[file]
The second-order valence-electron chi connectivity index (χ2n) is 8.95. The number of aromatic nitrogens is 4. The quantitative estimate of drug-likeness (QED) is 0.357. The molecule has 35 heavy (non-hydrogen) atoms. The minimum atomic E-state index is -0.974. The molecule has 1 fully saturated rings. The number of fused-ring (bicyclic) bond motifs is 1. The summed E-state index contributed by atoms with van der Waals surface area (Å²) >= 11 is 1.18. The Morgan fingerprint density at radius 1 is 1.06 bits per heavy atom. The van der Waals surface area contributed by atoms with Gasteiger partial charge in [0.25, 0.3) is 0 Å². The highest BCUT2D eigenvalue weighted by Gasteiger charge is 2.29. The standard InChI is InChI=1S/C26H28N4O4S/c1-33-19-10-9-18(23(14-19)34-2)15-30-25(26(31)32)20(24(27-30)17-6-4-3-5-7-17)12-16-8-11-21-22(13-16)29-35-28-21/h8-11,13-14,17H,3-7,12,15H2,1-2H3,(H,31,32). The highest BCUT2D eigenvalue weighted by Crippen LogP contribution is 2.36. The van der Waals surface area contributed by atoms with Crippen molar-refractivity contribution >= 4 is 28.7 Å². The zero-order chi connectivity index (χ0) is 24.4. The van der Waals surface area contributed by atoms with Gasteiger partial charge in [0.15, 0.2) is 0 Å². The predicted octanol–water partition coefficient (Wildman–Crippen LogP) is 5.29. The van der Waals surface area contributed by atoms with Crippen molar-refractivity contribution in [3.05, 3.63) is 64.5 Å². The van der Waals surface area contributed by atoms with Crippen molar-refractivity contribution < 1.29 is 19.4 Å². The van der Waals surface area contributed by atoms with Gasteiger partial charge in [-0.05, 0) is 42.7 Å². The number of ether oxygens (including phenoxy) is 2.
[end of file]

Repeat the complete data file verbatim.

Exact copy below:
The second-order valence-electron chi connectivity index (χ2n) is 8.95. The number of aromatic nitrogens is 4. The quantitative estimate of drug-likeness (QED) is 0.357. The molecule has 35 heavy (non-hydrogen) atoms. The minimum atomic E-state index is -0.974. The molecule has 1 fully saturated rings. The number of fused-ring (bicyclic) bond motifs is 1. The summed E-state index contributed by atoms with van der Waals surface area (Å²) >= 11 is 1.18. The Morgan fingerprint density at radius 1 is 1.06 bits per heavy atom. The van der Waals surface area contributed by atoms with Gasteiger partial charge in [0.25, 0.3) is 0 Å². The highest BCUT2D eigenvalue weighted by Gasteiger charge is 2.29. The standard InChI is InChI=1S/C26H28N4O4S/c1-33-19-10-9-18(23(14-19)34-2)15-30-25(26(31)32)20(24(27-30)17-6-4-3-5-7-17)12-16-8-11-21-22(13-16)29-35-28-21/h8-11,13-14,17H,3-7,12,15H2,1-2H3,(H,31,32). The highest BCUT2D eigenvalue weighted by Crippen LogP contribution is 2.36. The van der Waals surface area contributed by atoms with Crippen molar-refractivity contribution >= 4 is 28.7 Å². The zero-order chi connectivity index (χ0) is 24.4. The van der Waals surface area contributed by atoms with Gasteiger partial charge in [0.15, 0.2) is 0 Å². The predicted octanol–water partition coefficient (Wildman–Crippen LogP) is 5.29. The van der Waals surface area contributed by atoms with Crippen molar-refractivity contribution in [3.05, 3.63) is 64.5 Å². The van der Waals surface area contributed by atoms with Crippen molar-refractivity contribution < 1.29 is 19.4 Å². The van der Waals surface area contributed by atoms with Gasteiger partial charge in [-0.05, 0) is 42.7 Å². The number of ether oxygens (including phenoxy) is 2.